It took 13 years as a computer engineer in the military and a dozen years in the U.S. Army Reserves for Bill Bailey to do what he’d long been itching to do: start his own consulting company.
That was in 2002. And now his Matthews-based business is No. 115 on this year’s Inc. 500 list – and the region’s top-ranked firm.
Bailey’s Rapier Solutions – a nod to the straight two-edged sword used for defense – offers information technology services, program management and financial counseling for the federal government, private companies and academic institutions across the country.
Projects could range from developing security software for a company to creating a system to manage telecommuting employees who aren’t logging in to do their work.
It was the second year the consulting company made the magazine’s list, which ranks private businesses based on the percentage of growth of their revenue over the past three years. Rapier grew its revenue more than 3,000 percent, reaching $6.2 million last year.
ShopTalk spoke with Bailey last week, soon after the Inc. 500 listings were announced, to hear what has helped him grow from a home office to a 3,000-square-foot headquarters he built and paid for in cash. The short answer: find and retain top talent. Here’s how he does it.
The right staff: Only 11 of Rapier’s 62 full-time employees work from the company’s Matthews headquarters, at 3095 Senna Drive.
The rest of the employees are scattered in 17 other states, from Hawaii to Massachusetts, Florida to Washington D.C. The main reason: Bailey believes he should have feet on the ground and in the communities where his clients are located.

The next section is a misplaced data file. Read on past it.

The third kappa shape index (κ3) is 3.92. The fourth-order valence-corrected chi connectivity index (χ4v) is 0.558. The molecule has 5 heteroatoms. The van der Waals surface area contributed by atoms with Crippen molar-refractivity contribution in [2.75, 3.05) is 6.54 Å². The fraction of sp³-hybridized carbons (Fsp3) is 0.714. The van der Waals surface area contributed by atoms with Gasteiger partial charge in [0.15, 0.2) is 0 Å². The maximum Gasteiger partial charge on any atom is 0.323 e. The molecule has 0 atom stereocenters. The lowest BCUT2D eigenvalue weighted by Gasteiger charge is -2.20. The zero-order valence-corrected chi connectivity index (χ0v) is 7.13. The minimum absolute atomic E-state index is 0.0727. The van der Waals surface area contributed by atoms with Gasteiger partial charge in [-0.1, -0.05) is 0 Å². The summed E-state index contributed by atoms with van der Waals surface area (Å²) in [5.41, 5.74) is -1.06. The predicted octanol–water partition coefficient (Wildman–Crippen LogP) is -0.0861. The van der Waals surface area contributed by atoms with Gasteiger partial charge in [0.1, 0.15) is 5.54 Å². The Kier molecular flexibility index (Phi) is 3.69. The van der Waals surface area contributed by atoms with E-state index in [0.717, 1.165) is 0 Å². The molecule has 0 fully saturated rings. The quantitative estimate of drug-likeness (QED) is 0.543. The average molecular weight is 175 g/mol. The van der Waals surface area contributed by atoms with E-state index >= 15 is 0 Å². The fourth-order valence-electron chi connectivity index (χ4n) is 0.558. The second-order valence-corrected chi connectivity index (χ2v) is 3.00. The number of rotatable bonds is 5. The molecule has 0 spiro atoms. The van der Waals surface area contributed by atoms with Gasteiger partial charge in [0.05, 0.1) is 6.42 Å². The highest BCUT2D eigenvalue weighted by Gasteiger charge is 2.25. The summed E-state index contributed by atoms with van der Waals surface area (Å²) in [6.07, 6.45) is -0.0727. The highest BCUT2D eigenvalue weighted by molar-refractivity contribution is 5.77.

But rather than fly (and house) employees for jobs, he finds employees in the area where clients are. For example, when Rapier was hired to set up a new security system at Fort Gordon in Augusta, Ga., Bailey and his team searched www.clearancejobs.com for potential employees who already had top-secret government clearance. Then he flies the top candidates to Matthews for a face-to-face interview.
The right questions: Bailey, 54, had a number of direct reports while he was in the military, and the accepted mode of operation was honesty and blunt replies. As a CEO, Bailey says he’s learned to be a little more soft, to analyze the way people work and how to approach them. “Civilian work … has more to do with figuring people out,” Bailey says.
So when he interviews job candidates, he likes to decipher how they think. His go-to questions are always problem-solving scenarios, because in his line of work, there’s rarely an answer key.
“We give them a hypothetical situation and see if they can think their way out of the box,” Bailey said. “We’re looking for people who don’t come up with canned answers."
Cash for training: An educated workforce is crucial to sustained success, Bailey says, which is why he gives each employee $1,500 a year to advance his or her education. A financial counselor might go to financial school to get re-certified. An office manager might take a course on Microsoft Excel to learn a new way to format company spreadsheets.
Or, Bailey says, “they may go to school for something else that may bring them up to another job (internally).” And that, he says, retains talent and keeps ambitious employees on the fast track.
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